‘1 year to live’ – 25 years on


Alastair Gilchrist was once told he only had one year to live, having become the victim of an enlarged heart. He later had a heart transplant which doctors told him had given him a reprieve of five years. Twenty-six years later, on his 65th birthday, Mr Gilchrist is still here, and he sat down with ‘Clutha Leader’ reporter JACK CONROY to reveal his life-altering journey.

“It’s a pretty big milestone, considering I nearly didn’t make it to 40.”

Alastair Gilchrist was 38 when he first took sick in early 1991, and doctors did not know what was wrong with him.

“I had a lack of energy. I was breathless, doing very little.”

He went to his local GP, who suspected he might have asthma, and was put on medication.

“I had quite a severe allergic reaction to it. Within hours of taking it, I was in the hospital.”

Once in Dunedin Hospital, and stabilised, doctors were able to properly diagnose Mr Gilchrist with a condition called cardiomyopathy.

“My heart was attacked by a virus . . . with the heart being a muscle, after being attacked, it enlarged to try and cope. The bigger it gets the more useless it is.”

Mr Gilchrist was an employee of Temby Holdings, a farming outfit, but had to take almost a year off work, restricted to light duties at home.

In November, 1991 Mr Gilchrist returned to work, but by late June 1992, he was having heart rhythm problems, and was rushed back to hospital.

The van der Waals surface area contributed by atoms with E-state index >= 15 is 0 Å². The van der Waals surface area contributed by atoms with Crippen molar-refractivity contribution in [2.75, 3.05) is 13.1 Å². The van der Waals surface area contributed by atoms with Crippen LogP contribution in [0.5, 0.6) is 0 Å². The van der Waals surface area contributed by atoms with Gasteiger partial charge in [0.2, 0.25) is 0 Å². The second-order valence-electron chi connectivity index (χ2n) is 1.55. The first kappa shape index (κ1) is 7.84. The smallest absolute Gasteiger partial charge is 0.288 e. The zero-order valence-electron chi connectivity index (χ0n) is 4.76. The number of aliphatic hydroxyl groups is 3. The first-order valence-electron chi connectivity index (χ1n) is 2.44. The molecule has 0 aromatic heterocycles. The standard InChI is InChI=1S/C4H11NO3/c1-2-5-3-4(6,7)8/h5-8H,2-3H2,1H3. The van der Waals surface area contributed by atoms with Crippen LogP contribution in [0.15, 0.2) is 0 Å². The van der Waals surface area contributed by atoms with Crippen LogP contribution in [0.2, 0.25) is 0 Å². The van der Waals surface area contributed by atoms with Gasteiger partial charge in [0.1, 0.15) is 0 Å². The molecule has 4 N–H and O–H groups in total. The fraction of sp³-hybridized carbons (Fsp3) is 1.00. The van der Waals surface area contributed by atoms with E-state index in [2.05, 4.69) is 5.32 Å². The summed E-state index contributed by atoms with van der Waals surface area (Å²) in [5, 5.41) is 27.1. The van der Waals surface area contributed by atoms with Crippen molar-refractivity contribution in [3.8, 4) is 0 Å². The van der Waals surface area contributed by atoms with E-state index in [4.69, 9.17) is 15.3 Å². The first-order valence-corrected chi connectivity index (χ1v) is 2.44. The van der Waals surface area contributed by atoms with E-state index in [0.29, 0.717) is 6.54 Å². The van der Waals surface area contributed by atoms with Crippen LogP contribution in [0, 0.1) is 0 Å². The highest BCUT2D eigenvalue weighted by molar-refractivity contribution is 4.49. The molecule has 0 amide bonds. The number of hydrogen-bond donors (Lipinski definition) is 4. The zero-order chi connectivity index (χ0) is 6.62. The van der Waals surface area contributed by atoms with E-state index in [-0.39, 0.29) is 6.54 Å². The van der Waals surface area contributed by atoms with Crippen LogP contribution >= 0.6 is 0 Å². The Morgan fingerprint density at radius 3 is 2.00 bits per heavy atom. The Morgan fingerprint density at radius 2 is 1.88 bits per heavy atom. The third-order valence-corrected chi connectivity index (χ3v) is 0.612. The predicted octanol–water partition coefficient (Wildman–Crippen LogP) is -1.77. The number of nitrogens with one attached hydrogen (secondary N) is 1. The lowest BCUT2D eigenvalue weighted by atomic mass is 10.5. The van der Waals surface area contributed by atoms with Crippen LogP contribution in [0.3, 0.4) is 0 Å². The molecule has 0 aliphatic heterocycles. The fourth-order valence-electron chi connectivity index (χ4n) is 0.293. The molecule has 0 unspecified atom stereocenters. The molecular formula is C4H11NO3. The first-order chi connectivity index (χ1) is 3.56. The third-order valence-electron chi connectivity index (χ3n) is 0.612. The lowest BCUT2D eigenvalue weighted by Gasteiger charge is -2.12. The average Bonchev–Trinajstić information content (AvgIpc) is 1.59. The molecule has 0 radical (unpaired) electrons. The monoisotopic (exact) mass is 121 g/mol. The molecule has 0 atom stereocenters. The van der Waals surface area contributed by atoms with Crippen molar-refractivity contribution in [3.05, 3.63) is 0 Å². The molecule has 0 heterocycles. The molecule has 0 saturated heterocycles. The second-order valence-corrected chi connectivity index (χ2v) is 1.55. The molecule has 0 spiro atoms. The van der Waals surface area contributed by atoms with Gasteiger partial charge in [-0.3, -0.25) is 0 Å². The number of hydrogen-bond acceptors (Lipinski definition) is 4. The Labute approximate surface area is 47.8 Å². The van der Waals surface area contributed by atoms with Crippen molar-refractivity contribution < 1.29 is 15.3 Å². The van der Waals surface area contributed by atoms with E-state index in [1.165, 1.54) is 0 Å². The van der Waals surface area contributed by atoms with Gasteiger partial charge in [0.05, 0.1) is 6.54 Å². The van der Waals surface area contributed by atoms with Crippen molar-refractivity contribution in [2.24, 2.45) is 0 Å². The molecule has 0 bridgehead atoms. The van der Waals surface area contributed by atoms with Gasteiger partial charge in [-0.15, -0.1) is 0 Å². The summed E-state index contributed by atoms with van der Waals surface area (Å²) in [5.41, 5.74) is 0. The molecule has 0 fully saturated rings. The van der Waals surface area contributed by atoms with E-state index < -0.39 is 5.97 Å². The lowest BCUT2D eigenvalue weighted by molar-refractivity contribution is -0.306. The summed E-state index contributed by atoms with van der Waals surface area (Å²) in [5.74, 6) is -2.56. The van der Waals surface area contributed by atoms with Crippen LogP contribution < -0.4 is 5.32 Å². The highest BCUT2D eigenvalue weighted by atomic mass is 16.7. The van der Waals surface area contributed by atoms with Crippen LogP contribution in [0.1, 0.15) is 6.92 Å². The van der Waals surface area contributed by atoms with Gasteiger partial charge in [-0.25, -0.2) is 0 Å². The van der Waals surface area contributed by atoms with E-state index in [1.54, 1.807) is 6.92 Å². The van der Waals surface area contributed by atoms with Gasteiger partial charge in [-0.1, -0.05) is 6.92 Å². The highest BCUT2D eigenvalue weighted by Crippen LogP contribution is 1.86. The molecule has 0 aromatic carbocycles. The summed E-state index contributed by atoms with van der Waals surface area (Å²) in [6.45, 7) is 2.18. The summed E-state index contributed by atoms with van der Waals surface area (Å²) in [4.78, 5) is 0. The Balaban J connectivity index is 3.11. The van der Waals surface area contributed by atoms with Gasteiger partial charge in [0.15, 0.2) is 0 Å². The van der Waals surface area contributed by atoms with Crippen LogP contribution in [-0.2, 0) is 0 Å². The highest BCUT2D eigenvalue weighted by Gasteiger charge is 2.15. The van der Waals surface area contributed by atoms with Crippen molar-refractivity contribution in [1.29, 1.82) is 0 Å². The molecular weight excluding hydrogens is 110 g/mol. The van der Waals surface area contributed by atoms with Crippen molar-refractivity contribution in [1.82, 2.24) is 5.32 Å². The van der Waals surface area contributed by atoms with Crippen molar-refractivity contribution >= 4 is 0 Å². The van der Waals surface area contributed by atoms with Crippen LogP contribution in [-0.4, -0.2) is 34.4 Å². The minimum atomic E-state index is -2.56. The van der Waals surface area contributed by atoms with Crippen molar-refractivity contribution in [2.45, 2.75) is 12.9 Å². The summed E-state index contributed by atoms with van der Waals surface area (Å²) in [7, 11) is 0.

“They then decided a transplant was my only option. I thought, ‘You’ve got to be joking.’ Heart transplants were in the early stages at that time.”

He was transferred to Greenlane Hospital in Auckland, which specialised in heart surgery.

Mr Gilchrist said it was a bad time for him, as well as his wife Pam, and their daughter Anna, who was only 12.

According to Pam, “It was quite scary in a way, because we didn’t know how long we would be there. And we didn’t know how long it would take to get a donor.”

After two weeks a heart became available, the transplant was performed and the young father had a new heart.

‘‘My body had shut down to the pace of my old heart . . . now I suddenly had a good heart. The pulsating in my body was unbelievable. It was really strong.’’

Mr Gilchrist was closely monitored and nursed back to health over the next three months, while he and his family resided at Greenlane Hospital’s ‘‘Hearty Towers’’ facility.

It was an emotional time, as he realised how close he had come to the end.

‘‘I had been given a second chance at life. It was a privilege to get a heart donation. If I didn’t get it I would have been gone a long time ago.’’

Notwithstanding medical predictions that he would last no more than five years, even after the transplant, Mr Gilchrist has lived to experience things he thought had been taken from him.

He saw his daughter get married, and have two children of her own, 13-year-old Holly and 10-year-old Sam.

Mr Gilchrist returned to his original occupation of carpentry, and now worked for Bellford Building and Joinery.

In his downtime he enjoys spending time with his family and tending to his garden.
Mr and Mrs Gilchrist have spent the past few decades travelling.

‘‘We probably explored our local area a lot more than we normally would. I’ve been to most places in New Zealand now.’’

Mrs Gilchrist said they would soon be taking a trip to Perth.